Curiosity Tempts Indulgence

Published on Apr 1, 2019in Journal of Consumer Research
· DOI :10.1093/JCR/UCY055
Kyra L Wiggin1
Estimated H-index: 1
,
Martin Reimann19
Estimated H-index: 19
(UA: University of Arizona),
Shailendra Pratap Jain14
Estimated H-index: 14
(UW: University of Washington)
Sources
Abstract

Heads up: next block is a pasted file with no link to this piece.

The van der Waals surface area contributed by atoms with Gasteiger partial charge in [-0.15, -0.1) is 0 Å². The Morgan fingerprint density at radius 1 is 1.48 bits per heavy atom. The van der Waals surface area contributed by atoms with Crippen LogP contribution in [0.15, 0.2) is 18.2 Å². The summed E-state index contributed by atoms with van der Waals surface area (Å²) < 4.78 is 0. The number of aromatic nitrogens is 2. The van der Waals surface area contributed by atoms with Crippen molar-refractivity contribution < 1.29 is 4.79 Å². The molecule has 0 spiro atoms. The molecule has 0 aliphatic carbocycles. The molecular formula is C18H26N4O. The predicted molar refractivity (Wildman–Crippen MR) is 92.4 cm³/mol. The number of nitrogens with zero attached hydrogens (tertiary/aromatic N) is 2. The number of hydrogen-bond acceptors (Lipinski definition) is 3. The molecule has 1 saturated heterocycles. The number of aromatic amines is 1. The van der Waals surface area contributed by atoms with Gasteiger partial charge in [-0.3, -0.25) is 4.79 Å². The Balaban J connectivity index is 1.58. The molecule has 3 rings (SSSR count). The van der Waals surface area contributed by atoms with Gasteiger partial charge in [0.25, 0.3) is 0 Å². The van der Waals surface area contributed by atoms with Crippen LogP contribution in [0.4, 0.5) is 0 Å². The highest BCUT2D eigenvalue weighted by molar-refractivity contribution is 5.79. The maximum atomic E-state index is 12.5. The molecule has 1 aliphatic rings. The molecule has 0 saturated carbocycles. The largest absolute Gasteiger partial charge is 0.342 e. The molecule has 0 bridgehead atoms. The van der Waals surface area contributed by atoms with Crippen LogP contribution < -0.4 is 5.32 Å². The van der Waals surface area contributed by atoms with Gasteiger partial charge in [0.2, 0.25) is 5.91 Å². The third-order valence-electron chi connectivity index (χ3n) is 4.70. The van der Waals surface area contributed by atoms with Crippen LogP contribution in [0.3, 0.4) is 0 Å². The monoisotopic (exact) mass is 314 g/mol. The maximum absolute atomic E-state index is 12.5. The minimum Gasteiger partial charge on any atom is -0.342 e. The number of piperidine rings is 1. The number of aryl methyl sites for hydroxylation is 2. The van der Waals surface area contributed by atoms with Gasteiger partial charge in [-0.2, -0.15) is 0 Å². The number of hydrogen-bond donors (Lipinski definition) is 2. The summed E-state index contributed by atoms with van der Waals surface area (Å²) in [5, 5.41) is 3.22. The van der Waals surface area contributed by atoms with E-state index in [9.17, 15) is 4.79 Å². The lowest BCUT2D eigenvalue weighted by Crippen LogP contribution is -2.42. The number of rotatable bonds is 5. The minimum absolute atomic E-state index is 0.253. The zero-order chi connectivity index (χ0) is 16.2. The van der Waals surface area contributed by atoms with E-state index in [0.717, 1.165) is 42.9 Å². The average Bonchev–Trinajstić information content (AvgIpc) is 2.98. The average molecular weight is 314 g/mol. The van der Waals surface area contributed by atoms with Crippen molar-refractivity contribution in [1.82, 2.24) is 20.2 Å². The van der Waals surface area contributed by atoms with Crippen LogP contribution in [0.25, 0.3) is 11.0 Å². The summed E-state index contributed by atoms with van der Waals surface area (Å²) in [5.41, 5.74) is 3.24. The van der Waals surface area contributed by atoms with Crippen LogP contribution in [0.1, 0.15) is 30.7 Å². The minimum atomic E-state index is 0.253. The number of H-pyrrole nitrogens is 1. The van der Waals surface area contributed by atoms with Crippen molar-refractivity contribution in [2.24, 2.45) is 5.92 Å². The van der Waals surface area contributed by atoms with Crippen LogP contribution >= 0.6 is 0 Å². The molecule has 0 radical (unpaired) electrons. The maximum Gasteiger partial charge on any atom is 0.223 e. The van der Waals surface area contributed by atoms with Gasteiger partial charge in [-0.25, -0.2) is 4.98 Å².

Given curiosity’s characterization as a motivational drive for knowledge, prior research has primarily focused on curiosity’s positive effects on knowledge exploration, information acquisition, and learning. Once the desired knowledge has been acquired, curiosity is said to be satisfied. But what happens if curiosity is left unsatisfied? Across five experiments, spanning four domains of indulgence-related decisions and relying on different methods of curiosity elicitation, the present research sheds light on an unexpected yet crucial consequence of curiosity—that unsatisfied curiosity tempts indulgent consumption in domains unrelated to the source of the curiosity. This effect is explained by a generalized desire for rewards. Experiments 1–3 establish and replicate the proposed mediation model of curiosity —› desire for rewards —› indulgence, employing manipulation-of-process, moderation-of-process, and measurement-of-process experimental designs. Experiment 4 utilizes neurophysiological data to indicate brain activation in the insular cortex for unsatisfied (vs. satisfied) curiosity. Experiment 5 addresses the role of cognitive depletion as a possible alternative mechanism. In summary, this article demonstrates that the hunger for information that accompanies unsatisfied curiosity is converted into a generalized desire for rewards, which in turn tempts indulgence.
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